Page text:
To Walk or To Ride?
Recently people all over the United States celebrated Ride to Work Day. Many of these were clearly not regular cyclists. How many people arrived late to work that day, red-faced and out of breath, I wonder. That morning I overheard a few people complain about the distance, the traffic, the potholes, etc. I don’t fault them for it, cycling is a serious diversion. Besides, what could I say? I did not, myself, ride that day. Not that it is an excuse—but after years of training and racing bicycles, I can say gladly that I have many more miles behind rather than before me. But I still enjoy the idea of bicycles and I like to talk about them and think about them. Hearing about people’s morning misadventures in riding to work, I thought about another group of intrepid cyclists whom I find particularly inspirational. These gentlemen were not racers going for a cup or purse. Nor were they were attempting to set a speed record or win public acclaim. They were simply riding to work.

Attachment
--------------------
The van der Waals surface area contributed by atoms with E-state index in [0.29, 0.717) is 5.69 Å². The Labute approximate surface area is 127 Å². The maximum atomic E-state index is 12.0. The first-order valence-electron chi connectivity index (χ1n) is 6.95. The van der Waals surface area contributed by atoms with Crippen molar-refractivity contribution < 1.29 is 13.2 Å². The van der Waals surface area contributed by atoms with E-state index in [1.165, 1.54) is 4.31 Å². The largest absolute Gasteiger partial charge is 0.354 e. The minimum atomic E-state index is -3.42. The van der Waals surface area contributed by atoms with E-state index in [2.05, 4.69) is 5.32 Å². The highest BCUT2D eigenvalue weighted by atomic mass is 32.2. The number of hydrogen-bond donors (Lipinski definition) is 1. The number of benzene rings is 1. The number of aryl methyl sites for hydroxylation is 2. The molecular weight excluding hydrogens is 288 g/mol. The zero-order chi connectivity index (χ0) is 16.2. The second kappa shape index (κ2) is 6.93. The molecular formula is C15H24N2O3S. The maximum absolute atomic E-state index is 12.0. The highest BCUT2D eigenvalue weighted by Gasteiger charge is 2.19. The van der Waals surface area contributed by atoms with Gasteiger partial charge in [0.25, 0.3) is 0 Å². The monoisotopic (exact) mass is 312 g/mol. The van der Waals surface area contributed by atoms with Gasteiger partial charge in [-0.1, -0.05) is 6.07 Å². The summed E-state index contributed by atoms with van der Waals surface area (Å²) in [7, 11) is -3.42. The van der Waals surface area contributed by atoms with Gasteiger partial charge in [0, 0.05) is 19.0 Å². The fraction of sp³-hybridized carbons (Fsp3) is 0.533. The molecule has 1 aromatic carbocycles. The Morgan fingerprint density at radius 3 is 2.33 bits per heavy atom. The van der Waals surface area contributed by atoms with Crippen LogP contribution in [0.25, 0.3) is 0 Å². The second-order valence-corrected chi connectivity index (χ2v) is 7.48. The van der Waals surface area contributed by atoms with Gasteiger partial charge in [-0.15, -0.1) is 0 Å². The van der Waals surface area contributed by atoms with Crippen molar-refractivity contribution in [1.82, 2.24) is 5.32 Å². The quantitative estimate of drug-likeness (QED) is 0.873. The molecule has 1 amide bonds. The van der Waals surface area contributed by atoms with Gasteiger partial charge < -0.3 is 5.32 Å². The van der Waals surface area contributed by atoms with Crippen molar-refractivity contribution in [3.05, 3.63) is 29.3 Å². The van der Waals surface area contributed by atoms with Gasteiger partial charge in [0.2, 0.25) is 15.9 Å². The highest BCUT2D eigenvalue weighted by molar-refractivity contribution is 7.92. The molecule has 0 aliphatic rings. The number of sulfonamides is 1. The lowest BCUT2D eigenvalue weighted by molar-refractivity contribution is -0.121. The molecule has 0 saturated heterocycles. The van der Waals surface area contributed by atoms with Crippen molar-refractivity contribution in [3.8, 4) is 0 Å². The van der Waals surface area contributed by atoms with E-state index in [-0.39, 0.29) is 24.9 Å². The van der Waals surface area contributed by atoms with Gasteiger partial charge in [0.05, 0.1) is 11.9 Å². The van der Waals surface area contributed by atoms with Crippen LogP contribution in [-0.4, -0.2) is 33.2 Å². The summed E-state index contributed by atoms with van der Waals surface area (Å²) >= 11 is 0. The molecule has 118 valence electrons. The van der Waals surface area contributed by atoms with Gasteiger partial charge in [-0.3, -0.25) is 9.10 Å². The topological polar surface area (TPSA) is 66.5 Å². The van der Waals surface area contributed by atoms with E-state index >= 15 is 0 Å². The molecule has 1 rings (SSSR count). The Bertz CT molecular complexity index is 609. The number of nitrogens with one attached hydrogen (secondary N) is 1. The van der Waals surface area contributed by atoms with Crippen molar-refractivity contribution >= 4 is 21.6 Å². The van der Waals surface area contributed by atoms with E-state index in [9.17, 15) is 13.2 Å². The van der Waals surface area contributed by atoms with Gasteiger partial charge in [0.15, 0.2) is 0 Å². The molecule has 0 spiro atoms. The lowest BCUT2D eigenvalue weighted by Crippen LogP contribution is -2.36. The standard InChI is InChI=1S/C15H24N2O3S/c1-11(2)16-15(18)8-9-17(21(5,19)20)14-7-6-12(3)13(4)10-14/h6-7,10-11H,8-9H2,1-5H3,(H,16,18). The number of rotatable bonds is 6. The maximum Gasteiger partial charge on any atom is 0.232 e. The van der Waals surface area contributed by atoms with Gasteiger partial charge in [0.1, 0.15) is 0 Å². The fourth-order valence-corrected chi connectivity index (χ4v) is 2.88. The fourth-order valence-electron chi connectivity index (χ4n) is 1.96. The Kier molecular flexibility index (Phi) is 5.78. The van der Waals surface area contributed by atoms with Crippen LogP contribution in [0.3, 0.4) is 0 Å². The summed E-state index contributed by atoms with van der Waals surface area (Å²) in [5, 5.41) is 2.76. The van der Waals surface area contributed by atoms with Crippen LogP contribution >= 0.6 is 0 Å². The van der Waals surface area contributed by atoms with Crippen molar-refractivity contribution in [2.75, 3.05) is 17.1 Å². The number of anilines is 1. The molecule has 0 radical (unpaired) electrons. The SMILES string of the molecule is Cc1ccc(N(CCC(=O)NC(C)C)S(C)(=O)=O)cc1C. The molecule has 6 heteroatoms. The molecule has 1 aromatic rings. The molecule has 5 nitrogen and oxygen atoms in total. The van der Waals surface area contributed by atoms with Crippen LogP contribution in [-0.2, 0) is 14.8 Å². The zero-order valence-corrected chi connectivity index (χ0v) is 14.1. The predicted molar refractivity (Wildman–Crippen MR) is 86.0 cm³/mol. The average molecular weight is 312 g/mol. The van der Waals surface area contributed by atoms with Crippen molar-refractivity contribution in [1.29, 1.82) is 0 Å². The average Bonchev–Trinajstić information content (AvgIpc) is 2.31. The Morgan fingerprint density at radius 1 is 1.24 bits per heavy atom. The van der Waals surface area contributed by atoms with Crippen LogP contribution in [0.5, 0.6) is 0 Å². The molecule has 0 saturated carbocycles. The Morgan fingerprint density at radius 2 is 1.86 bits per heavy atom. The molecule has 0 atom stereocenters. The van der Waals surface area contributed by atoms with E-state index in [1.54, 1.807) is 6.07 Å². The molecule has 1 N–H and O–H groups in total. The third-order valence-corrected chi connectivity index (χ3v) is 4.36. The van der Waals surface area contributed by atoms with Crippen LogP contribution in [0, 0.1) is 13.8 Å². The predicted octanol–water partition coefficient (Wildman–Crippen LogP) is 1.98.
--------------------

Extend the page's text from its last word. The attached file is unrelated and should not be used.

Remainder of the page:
Any modern gentleman who considers himself a dramatist, and his worth his salt, would feel the need to share this heroic story theatrically. But until that person steps forward, we must content ourselves with the following documentary. I normally do not recommend stories that are not books. But this story is exceptional. The production is rather worth your time, I can say confidently—I recommend making the time to see it entirely.
Click here to watch a video from PBS about the Bicycle Corps, America’s Black Army on wheels.